All that glitters . . . . . .

http://www.lindawildideas.co.uk

………doesn’t have to be gold

it can be diamonds and emeralds and lots of other sparkly expensive gems too.

And thus when it comes to printing gold it can be quite expensive too.

Last week I did a quote for some business card design, and the client really likes the idea of using gold.

To my current knowledge there are 4 ways of achieving a gold look when printing, and depending on your viewpoint and expectations, 3 out of those 4 will probably be over your expected budget. . . . .

. . . .especially if you are looking at something simple like a business card.

So the ways to achieve gold in print:

1. By using a combination of the 4 primary CMYK print colours.

Which as they are already being used in printing the rest of your job, means there is no additional expense or special techniques required. A variety of different gold colours are achievable, then add a simple (affordable) spot varnish for some shine.

(the primaries of print, which allow the printer to create virtually every colour . . . . are cyan, magenta, yellow and black.- otherwise known as CMYK – and just to be confusing the K is the black – which stands for Key)

2. By using a metallic gold ink.

Which will be in addition to using the cmyk set for the rest of your job, or even as a stand alone “gold only” printed item,is a specialised, metallic, slow drying ink that adds a substantial cost to the print price.

Particularly when the print prices I can get for my clients are such excellent value
on this short run business card it more than doubled the print cost.

Of course depending on the print prices you normally pay, even my prices with gold could quite well be less than your normal charge without.
(Ask me for a quote – to be on the safe side)

Now when we visualise gold, we think sparkly and shiny and reflective, like pretty rings in the jewellers window, but unfortunately when you print a gold ink, it tends not to be quite like this.

The attractiveness of a gold item is the way it shines and catches the light and changes its look depending on what is being reflected within it – but a printed metallic ink doesn’t quite do this.

While the metallic ink, will have a slight sheen, which can be enhanced with laminating or varnishing it is a flat solid colour, and not a reflective colour, so it can appear a little bit dull.

3. By using a technique known as gold blocking or foiling,

in which actual metal foils are pressed into the paper, or board, and this achieves the more familiar shiny gold more reminiscent of the jewellers shop window.

while this all looks lovely and shiny and sparkly, it costs rather more as there is the need for a mould or block to be manufactured in the shape of the gold area in order to press the foil into the paper / board.

This is a one off cost and therefore the same block or mould can be used repeatedly for printing that same gold image onto other items, or repeat printing in the future.

While this shiny sparkly god is all nice an reflective, this makes it harder to see, particularly against a white background, so careful thinking with the design is required. . .

. . . and careful use of the gold is needed particularly for text to make sure that it enhances the design rather than important information being lost due to un-readability.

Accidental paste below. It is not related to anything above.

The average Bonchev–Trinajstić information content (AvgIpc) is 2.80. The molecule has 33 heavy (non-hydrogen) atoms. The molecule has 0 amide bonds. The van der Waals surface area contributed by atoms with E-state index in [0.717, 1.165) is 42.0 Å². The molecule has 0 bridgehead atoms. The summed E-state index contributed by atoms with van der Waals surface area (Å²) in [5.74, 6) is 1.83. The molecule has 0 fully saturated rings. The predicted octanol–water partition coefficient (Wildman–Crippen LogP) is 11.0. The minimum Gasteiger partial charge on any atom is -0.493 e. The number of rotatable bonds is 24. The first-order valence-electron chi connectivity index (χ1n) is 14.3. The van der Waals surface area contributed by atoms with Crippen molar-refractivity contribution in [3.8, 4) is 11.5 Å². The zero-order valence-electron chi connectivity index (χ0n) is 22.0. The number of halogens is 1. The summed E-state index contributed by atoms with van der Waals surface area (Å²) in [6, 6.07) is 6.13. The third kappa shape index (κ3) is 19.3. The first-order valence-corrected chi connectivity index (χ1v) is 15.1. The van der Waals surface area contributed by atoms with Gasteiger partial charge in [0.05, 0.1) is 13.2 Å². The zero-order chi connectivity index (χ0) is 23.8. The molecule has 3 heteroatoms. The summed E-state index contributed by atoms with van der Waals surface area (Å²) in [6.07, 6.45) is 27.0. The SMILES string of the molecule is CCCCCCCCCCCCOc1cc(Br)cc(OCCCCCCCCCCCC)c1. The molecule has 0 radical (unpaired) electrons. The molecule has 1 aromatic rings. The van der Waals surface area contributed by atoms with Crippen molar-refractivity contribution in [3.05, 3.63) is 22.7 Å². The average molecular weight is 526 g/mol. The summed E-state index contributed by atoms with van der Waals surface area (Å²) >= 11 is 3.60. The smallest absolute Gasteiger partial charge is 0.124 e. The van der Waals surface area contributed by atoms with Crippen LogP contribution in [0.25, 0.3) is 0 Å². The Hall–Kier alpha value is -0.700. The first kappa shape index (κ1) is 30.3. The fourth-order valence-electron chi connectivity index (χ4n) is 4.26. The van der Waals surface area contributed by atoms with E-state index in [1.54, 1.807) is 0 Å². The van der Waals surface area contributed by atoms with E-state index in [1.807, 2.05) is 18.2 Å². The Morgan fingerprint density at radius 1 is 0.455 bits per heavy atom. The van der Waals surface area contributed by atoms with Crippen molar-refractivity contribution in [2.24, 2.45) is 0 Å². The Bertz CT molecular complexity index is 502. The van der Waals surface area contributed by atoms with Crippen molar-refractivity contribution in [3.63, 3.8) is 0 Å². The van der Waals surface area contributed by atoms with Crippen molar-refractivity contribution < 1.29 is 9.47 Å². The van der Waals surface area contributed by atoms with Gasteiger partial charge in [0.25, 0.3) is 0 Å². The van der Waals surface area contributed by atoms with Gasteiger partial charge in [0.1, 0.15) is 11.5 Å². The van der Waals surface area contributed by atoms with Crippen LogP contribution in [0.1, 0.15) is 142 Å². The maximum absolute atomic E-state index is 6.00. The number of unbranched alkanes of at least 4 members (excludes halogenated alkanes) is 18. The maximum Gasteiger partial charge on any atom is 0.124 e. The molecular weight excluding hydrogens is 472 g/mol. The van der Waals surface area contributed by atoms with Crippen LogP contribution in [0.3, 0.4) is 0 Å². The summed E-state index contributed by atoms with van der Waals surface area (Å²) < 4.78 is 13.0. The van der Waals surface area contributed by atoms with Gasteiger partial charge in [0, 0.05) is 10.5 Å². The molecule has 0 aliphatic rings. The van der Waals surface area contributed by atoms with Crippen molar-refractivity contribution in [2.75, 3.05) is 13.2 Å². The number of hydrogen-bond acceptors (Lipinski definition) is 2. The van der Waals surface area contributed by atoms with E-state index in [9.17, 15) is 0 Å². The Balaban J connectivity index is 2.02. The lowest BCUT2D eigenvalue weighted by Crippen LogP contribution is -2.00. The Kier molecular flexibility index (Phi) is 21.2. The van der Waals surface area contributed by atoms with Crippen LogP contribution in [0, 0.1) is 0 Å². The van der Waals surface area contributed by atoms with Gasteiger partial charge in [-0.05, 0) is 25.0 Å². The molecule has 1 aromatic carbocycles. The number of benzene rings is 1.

4. By printing on metallic board.

A new digital print contact I met last week Steve Brown at imprint, Redditch- showed me a product called mirri which is a metallic board that they can print onto.

http://www.mirri.co.uk/mirri-range

this looks very exciting, and there again the cost is higher, but it is one of those ‘get what you pay for’ situations.

Being a metallic board then it is indeed very reflective. I can see my face in the sample on the desk in front of me as I type this, so it has the jewellers shop window sparkle effect.

I have not seen this in action, and it would work in the way that you need to print everything else and leave off the bits that need to be gold. . . .

. . .so may work better in situations where you want that big splash of gold sparkle, maybe retaining more of the background, and printing white and black over the top.

this allows for another dimension in design.

A slight let down is that the printer recommending it to me, advised that they could only get the 270gsm thickness board throughout their digital press, whereas normally for a quality weight business card I would use 350gsm (grams per square metre) board.

The wow factor of the gold may well be enough to offset the slightly thinner board however, if the quality of design and print comes up to scratch.

But to reflect back on the first print process, the standard trustworthy cmyk, that can produce thousands of combinations of colour tones and shades and photographs (of gold coins and gold wedding rings and jewellers shop windows)

Let us remember, if we are on a budget, and the design is fantastic, and the quality of the printing is great too, and the weight of the board is thick and tactile, then to achieve that gold effect
. . . . .all that glitters really

 . . . . . doesn’t have to be gold

In my opinion, you will get a pretty damn good gold effect with blends tones and the four colour print process, that you don’t need to stress over the cost.

But its a nice treat if you want to go that extra mile.

If you are interesting in reading further about the processes of gold printing . . .
http://britishletterpress.co.uk/letterpress-guides/other-arts/gold-ink-bronzing-and-foil-printing/

http://www.lindawildideas.co.uk

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